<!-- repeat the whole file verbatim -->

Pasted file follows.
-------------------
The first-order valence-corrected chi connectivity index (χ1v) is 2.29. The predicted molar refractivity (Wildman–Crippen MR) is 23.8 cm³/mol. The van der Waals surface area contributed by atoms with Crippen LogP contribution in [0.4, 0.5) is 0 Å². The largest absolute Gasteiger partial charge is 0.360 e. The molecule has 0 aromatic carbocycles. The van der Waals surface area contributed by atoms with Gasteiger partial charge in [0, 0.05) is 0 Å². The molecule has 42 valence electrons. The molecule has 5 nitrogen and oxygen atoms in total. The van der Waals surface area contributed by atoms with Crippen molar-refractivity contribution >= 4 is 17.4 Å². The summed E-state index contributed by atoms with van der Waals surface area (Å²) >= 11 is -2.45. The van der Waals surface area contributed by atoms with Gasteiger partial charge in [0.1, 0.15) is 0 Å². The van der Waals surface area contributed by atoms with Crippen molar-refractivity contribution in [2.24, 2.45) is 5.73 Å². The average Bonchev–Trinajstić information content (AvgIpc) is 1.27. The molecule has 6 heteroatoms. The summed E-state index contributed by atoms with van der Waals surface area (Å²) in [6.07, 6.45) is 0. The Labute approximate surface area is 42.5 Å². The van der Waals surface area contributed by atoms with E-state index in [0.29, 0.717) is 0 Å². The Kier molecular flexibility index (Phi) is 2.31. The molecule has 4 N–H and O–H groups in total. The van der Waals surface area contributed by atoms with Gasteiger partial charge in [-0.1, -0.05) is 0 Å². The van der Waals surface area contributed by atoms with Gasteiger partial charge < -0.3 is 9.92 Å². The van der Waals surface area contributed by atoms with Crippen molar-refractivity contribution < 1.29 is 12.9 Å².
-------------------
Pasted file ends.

The first-order valence-corrected chi connectivity index (χ1v) is 2.29. The predicted molar refractivity (Wildman–Crippen MR) is 23.8 cm³/mol. The van der Waals surface area contributed by atoms with Crippen LogP contribution in [0.4, 0.5) is 0 Å². The largest absolute Gasteiger partial charge is 0.360 e. The molecule has 0 aromatic carbocycles. The van der Waals surface area contributed by atoms with Gasteiger partial charge in [0, 0.05) is 0 Å². The molecule has 42 valence electrons. The molecule has 5 nitrogen and oxygen atoms in total. The van der Waals surface area contributed by atoms with Crippen molar-refractivity contribution >= 4 is 17.4 Å². The summed E-state index contributed by atoms with van der Waals surface area (Å²) >= 11 is -2.45. The van der Waals surface area contributed by atoms with Gasteiger partial charge in [0.1, 0.15) is 0 Å². The van der Waals surface area contributed by atoms with Crippen molar-refractivity contribution in [2.24, 2.45) is 5.73 Å². The average Bonchev–Trinajstić information content (AvgIpc) is 1.27. The molecule has 6 heteroatoms. The summed E-state index contributed by atoms with van der Waals surface area (Å²) in [6.07, 6.45) is 0. The Labute approximate surface area is 42.5 Å². The van der Waals surface area contributed by atoms with E-state index in [0.29, 0.717) is 0 Å². The Kier molecular flexibility index (Phi) is 2.31. The molecule has 4 N–H and O–H groups in total. The van der Waals surface area contributed by atoms with Gasteiger partial charge in [-0.1, -0.05) is 0 Å². The van der Waals surface area contributed by atoms with Gasteiger partial charge < -0.3 is 9.92 Å². The van der Waals surface area contributed by atoms with Crippen molar-refractivity contribution < 1.29 is 12.9 Å².